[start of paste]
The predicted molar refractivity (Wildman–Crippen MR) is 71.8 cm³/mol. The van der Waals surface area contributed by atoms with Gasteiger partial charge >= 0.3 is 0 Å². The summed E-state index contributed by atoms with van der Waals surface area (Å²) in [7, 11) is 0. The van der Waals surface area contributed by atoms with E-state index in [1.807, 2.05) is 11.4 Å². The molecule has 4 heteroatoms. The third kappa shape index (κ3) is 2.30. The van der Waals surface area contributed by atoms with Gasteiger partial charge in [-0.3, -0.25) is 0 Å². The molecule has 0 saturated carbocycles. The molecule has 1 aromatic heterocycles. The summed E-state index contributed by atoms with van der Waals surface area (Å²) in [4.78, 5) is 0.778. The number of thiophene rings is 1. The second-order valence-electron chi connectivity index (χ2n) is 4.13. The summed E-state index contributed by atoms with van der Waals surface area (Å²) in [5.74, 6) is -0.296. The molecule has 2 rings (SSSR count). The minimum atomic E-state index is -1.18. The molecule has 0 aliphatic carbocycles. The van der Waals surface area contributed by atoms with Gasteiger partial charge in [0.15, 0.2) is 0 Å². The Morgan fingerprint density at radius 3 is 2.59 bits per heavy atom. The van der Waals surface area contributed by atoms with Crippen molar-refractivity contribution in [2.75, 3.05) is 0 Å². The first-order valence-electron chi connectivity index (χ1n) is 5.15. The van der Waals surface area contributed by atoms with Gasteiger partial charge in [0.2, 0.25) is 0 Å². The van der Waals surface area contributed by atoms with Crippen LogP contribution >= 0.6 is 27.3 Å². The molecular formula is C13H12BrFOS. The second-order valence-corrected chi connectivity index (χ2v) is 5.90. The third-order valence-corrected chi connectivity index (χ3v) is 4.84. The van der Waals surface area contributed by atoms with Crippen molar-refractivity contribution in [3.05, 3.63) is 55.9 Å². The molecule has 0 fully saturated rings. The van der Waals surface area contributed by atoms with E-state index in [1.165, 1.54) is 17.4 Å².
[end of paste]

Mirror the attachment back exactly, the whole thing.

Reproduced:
The predicted molar refractivity (Wildman–Crippen MR) is 71.8 cm³/mol. The van der Waals surface area contributed by atoms with Gasteiger partial charge >= 0.3 is 0 Å². The summed E-state index contributed by atoms with van der Waals surface area (Å²) in [7, 11) is 0. The van der Waals surface area contributed by atoms with E-state index in [1.807, 2.05) is 11.4 Å². The molecule has 4 heteroatoms. The third kappa shape index (κ3) is 2.30. The van der Waals surface area contributed by atoms with Gasteiger partial charge in [-0.3, -0.25) is 0 Å². The molecule has 0 saturated carbocycles. The molecule has 1 aromatic heterocycles. The summed E-state index contributed by atoms with van der Waals surface area (Å²) in [4.78, 5) is 0.778. The number of thiophene rings is 1. The second-order valence-electron chi connectivity index (χ2n) is 4.13. The summed E-state index contributed by atoms with van der Waals surface area (Å²) in [5.74, 6) is -0.296. The molecule has 2 rings (SSSR count). The minimum atomic E-state index is -1.18. The molecule has 0 aliphatic carbocycles. The van der Waals surface area contributed by atoms with Gasteiger partial charge in [0.15, 0.2) is 0 Å². The Morgan fingerprint density at radius 3 is 2.59 bits per heavy atom. The van der Waals surface area contributed by atoms with Crippen molar-refractivity contribution in [2.75, 3.05) is 0 Å². The first-order valence-electron chi connectivity index (χ1n) is 5.15. The van der Waals surface area contributed by atoms with Gasteiger partial charge in [0.2, 0.25) is 0 Å². The van der Waals surface area contributed by atoms with Crippen LogP contribution >= 0.6 is 27.3 Å². The molecular formula is C13H12BrFOS. The second-order valence-corrected chi connectivity index (χ2v) is 5.90. The third-order valence-corrected chi connectivity index (χ3v) is 4.84. The van der Waals surface area contributed by atoms with Crippen molar-refractivity contribution in [3.05, 3.63) is 55.9 Å². The molecule has 0 fully saturated rings. The van der Waals surface area contributed by atoms with E-state index in [1.165, 1.54) is 17.4 Å².